This is a great concept for people that just screw around on the bike a bit, have a bit of a commute but don’t maintain their gear, or people willing to ride in really terrible weather but don’t want to deal with the grime(this would be an easy system to enclose).

    As for the funding, this looks like a given. They aren’t going to be worrying about hitting their goal. If anything…they may double what they were looking for

  13. Cletus, you’re onto something. I have a fixie myself that would be perfect for this. Wonder if it can withstand backpressure, or if it requires freewheeling? Any backlash in that thing?

  14. This…. is interesting. Genuine, practical innovation that doesn’t appear to cost an arm and a leg. In the rainy/grimey commuting weather of the PNW, these could be a real hit. Best of luck to these guys!

  15. The selection of gears is based on a retractable freewheel engagement. See how a Patterson or Hammershmidt works, this likely works on a similar principle.

    The required freewheeling means fixies in the rear would be cosmetic only. On the plus side, you could run a really cheap hub in back. On the down side, having the chain moving constantly is a risk if you’re stupid about your pants being baggy while riding.

  16. von kruiser: “Currently Efeno and the small group of employees benefit. If they had IBD supply chain then Efeno, many IBD’s, some distributors w/ their reps and all the employees (IBD, Efeno, Distributor) would benefit from this crankset and help the industry as a whole… this was my point… good discussion for sure!”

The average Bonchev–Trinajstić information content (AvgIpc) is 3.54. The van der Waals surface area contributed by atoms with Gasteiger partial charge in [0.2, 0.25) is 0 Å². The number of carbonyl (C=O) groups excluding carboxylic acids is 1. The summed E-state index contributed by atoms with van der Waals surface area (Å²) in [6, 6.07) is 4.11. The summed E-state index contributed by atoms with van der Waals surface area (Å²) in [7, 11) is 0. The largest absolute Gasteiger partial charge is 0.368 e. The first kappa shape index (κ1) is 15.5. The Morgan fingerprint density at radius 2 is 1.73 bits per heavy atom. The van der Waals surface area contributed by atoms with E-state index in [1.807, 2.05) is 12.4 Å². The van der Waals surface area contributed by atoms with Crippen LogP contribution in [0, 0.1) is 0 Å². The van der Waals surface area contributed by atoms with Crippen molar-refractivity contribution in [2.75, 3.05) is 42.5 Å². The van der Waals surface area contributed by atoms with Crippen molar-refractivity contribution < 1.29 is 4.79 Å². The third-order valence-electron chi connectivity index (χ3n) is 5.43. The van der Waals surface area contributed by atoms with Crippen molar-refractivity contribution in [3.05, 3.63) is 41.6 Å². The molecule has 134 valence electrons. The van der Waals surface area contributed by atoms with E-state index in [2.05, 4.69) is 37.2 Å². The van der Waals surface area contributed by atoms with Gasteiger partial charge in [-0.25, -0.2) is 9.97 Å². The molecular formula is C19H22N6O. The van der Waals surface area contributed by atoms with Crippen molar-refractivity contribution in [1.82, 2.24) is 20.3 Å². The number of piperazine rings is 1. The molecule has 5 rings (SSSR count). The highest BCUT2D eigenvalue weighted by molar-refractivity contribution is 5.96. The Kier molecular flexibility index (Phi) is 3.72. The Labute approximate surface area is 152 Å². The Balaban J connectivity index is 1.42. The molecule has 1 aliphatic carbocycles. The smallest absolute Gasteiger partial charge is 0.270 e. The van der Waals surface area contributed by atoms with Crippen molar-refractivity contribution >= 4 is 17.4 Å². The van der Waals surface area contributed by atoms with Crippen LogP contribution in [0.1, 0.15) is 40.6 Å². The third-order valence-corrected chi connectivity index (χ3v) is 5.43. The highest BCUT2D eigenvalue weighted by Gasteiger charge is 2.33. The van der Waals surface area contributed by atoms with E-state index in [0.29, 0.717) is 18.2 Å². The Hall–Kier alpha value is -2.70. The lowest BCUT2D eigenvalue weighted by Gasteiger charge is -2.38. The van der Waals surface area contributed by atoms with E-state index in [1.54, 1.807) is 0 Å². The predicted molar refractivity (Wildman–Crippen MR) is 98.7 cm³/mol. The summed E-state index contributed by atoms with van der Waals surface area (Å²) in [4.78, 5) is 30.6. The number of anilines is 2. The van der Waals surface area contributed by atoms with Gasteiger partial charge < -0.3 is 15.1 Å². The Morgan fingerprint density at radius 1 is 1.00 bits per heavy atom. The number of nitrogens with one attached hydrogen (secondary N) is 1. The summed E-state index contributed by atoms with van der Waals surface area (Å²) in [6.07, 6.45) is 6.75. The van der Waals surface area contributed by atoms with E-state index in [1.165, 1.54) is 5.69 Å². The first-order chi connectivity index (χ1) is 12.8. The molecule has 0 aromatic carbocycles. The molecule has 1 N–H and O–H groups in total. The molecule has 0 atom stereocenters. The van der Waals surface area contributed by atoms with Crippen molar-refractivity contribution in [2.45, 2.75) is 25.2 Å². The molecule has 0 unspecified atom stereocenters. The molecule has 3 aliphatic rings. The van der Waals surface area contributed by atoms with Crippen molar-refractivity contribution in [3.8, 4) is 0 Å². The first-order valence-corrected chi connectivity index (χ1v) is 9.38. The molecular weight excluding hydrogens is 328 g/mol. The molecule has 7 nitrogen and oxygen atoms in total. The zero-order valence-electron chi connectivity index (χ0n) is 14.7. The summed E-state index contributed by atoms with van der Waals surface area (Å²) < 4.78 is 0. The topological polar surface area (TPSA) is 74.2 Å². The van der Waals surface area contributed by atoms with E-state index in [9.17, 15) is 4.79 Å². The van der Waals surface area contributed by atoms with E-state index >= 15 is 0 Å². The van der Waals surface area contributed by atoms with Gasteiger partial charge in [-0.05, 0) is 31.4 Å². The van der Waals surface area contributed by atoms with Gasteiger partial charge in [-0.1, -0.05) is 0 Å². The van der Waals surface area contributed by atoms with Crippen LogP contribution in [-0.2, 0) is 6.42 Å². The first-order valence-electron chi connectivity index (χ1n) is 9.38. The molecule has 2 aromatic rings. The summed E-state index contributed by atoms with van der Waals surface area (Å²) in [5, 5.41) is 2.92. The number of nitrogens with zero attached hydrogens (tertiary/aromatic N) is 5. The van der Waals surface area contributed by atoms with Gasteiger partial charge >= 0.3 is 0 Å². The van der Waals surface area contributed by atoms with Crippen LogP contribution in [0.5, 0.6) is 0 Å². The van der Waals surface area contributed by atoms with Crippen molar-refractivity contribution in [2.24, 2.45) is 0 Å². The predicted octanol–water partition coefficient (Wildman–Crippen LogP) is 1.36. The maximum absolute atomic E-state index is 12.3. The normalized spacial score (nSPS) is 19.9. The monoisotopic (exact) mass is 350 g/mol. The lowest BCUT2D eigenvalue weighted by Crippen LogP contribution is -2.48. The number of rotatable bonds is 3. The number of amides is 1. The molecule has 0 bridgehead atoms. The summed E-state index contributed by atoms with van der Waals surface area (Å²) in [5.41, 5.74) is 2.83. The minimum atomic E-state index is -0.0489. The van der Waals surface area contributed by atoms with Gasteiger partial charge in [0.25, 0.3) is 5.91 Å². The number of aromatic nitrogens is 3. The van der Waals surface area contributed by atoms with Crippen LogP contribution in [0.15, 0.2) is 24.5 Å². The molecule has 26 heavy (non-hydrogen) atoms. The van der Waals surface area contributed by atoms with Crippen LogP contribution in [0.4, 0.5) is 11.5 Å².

The more I read discussions regarding the IBD system the more it sounds like some sort of pyramid scheme or mafia-esque shakedown.

    “You have something that makes money! Give us a cut or else!”

    Sorry, but that will kill innovation and it has already created a closed-loop ecosystem that cuts the cycling world off from the rest of the market place. Take a look at how irrelevant our industry is compared to the rest of the sports world and ask yourself what might have caused that…

  17. I’m seeing some possibly wrong info around the web regarding the efneo, such as that it can only be installed in a 68mm english-thread bb. Anyone know if it could also possibly go in a 70mm italian-thread?